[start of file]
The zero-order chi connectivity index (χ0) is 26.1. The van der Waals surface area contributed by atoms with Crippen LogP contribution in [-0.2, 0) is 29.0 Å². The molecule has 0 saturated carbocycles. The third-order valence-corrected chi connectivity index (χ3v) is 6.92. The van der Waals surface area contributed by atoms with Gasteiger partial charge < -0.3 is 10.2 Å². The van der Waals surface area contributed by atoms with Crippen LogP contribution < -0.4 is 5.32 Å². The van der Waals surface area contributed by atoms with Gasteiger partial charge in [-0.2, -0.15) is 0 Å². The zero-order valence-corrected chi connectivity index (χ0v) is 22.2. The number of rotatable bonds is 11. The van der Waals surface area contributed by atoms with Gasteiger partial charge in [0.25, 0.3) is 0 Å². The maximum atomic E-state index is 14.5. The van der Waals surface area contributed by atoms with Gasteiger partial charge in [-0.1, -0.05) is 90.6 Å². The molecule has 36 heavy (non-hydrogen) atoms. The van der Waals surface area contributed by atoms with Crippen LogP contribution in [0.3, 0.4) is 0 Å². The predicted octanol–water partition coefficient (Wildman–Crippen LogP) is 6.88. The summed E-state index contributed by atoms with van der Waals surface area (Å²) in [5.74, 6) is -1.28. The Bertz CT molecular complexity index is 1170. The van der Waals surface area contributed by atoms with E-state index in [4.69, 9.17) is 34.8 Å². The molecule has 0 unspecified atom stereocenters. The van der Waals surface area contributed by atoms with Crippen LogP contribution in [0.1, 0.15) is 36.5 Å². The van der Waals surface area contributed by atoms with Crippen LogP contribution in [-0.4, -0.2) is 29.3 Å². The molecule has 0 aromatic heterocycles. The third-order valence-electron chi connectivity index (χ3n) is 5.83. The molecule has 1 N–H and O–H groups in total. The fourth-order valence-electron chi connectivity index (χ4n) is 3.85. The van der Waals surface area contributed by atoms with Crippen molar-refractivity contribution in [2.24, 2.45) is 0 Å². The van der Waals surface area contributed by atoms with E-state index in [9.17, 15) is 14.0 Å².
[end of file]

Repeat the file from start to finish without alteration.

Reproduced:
The zero-order chi connectivity index (χ0) is 26.1. The van der Waals surface area contributed by atoms with Crippen LogP contribution in [-0.2, 0) is 29.0 Å². The molecule has 0 saturated carbocycles. The third-order valence-corrected chi connectivity index (χ3v) is 6.92. The van der Waals surface area contributed by atoms with Gasteiger partial charge < -0.3 is 10.2 Å². The van der Waals surface area contributed by atoms with Crippen LogP contribution < -0.4 is 5.32 Å². The van der Waals surface area contributed by atoms with Gasteiger partial charge in [-0.2, -0.15) is 0 Å². The zero-order valence-corrected chi connectivity index (χ0v) is 22.2. The number of rotatable bonds is 11. The van der Waals surface area contributed by atoms with Gasteiger partial charge in [0.25, 0.3) is 0 Å². The maximum atomic E-state index is 14.5. The van der Waals surface area contributed by atoms with Gasteiger partial charge in [-0.1, -0.05) is 90.6 Å². The molecule has 36 heavy (non-hydrogen) atoms. The van der Waals surface area contributed by atoms with Crippen LogP contribution in [0.3, 0.4) is 0 Å². The predicted octanol–water partition coefficient (Wildman–Crippen LogP) is 6.88. The summed E-state index contributed by atoms with van der Waals surface area (Å²) in [5.74, 6) is -1.28. The Bertz CT molecular complexity index is 1170. The van der Waals surface area contributed by atoms with E-state index in [4.69, 9.17) is 34.8 Å². The molecule has 0 unspecified atom stereocenters. The van der Waals surface area contributed by atoms with Crippen LogP contribution in [0.1, 0.15) is 36.5 Å². The van der Waals surface area contributed by atoms with Crippen LogP contribution in [-0.4, -0.2) is 29.3 Å². The molecule has 0 aromatic heterocycles. The third-order valence-electron chi connectivity index (χ3n) is 5.83. The molecule has 1 N–H and O–H groups in total. The fourth-order valence-electron chi connectivity index (χ4n) is 3.85. The van der Waals surface area contributed by atoms with Crippen molar-refractivity contribution in [2.24, 2.45) is 0 Å². The van der Waals surface area contributed by atoms with E-state index in [9.17, 15) is 14.0 Å².